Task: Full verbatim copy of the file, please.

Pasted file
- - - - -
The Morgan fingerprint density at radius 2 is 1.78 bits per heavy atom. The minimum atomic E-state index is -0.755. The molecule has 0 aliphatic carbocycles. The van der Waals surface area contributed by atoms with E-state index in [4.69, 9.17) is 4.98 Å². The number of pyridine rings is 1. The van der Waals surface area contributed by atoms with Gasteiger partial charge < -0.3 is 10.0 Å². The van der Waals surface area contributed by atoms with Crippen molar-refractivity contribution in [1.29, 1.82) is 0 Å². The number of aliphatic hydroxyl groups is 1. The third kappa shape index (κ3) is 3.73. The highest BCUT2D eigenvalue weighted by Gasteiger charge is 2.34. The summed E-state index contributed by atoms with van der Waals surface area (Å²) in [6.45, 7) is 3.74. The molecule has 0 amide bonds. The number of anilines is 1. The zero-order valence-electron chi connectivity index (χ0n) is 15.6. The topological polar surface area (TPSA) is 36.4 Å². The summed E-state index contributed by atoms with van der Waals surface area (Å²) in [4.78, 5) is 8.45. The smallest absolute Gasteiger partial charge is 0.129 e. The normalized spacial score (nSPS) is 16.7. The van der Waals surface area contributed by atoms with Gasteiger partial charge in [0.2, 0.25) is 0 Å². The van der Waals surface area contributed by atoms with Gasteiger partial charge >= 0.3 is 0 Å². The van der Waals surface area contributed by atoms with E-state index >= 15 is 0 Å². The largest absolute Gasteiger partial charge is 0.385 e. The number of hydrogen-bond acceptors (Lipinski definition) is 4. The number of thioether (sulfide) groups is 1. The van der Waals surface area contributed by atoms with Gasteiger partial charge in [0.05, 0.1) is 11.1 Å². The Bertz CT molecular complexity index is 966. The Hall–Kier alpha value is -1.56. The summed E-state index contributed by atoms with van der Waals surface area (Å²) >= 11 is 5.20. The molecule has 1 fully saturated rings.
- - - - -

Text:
The Morgan fingerprint density at radius 2 is 1.78 bits per heavy atom. The minimum atomic E-state index is -0.755. The molecule has 0 aliphatic carbocycles. The van der Waals surface area contributed by atoms with E-state index in [4.69, 9.17) is 4.98 Å². The number of pyridine rings is 1. The van der Waals surface area contributed by atoms with Gasteiger partial charge < -0.3 is 10.0 Å². The van der Waals surface area contributed by atoms with Crippen molar-refractivity contribution in [1.29, 1.82) is 0 Å². The number of aliphatic hydroxyl groups is 1. The third kappa shape index (κ3) is 3.73. The highest BCUT2D eigenvalue weighted by Gasteiger charge is 2.34. The summed E-state index contributed by atoms with van der Waals surface area (Å²) in [6.45, 7) is 3.74. The molecule has 0 amide bonds. The number of anilines is 1. The zero-order valence-electron chi connectivity index (χ0n) is 15.6. The topological polar surface area (TPSA) is 36.4 Å². The summed E-state index contributed by atoms with van der Waals surface area (Å²) in [4.78, 5) is 8.45. The smallest absolute Gasteiger partial charge is 0.129 e. The normalized spacial score (nSPS) is 16.7. The van der Waals surface area contributed by atoms with Gasteiger partial charge in [0.2, 0.25) is 0 Å². The van der Waals surface area contributed by atoms with Gasteiger partial charge >= 0.3 is 0 Å². The van der Waals surface area contributed by atoms with E-state index >= 15 is 0 Å². The largest absolute Gasteiger partial charge is 0.385 e. The number of hydrogen-bond acceptors (Lipinski definition) is 4. The number of thioether (sulfide) groups is 1. The van der Waals surface area contributed by atoms with Gasteiger partial charge in [0.05, 0.1) is 11.1 Å². The Bertz CT molecular complexity index is 966. The Hall–Kier alpha value is -1.56. The summed E-state index contributed by atoms with van der Waals surface area (Å²) >= 11 is 5.20. The molecule has 1 fully saturated rings.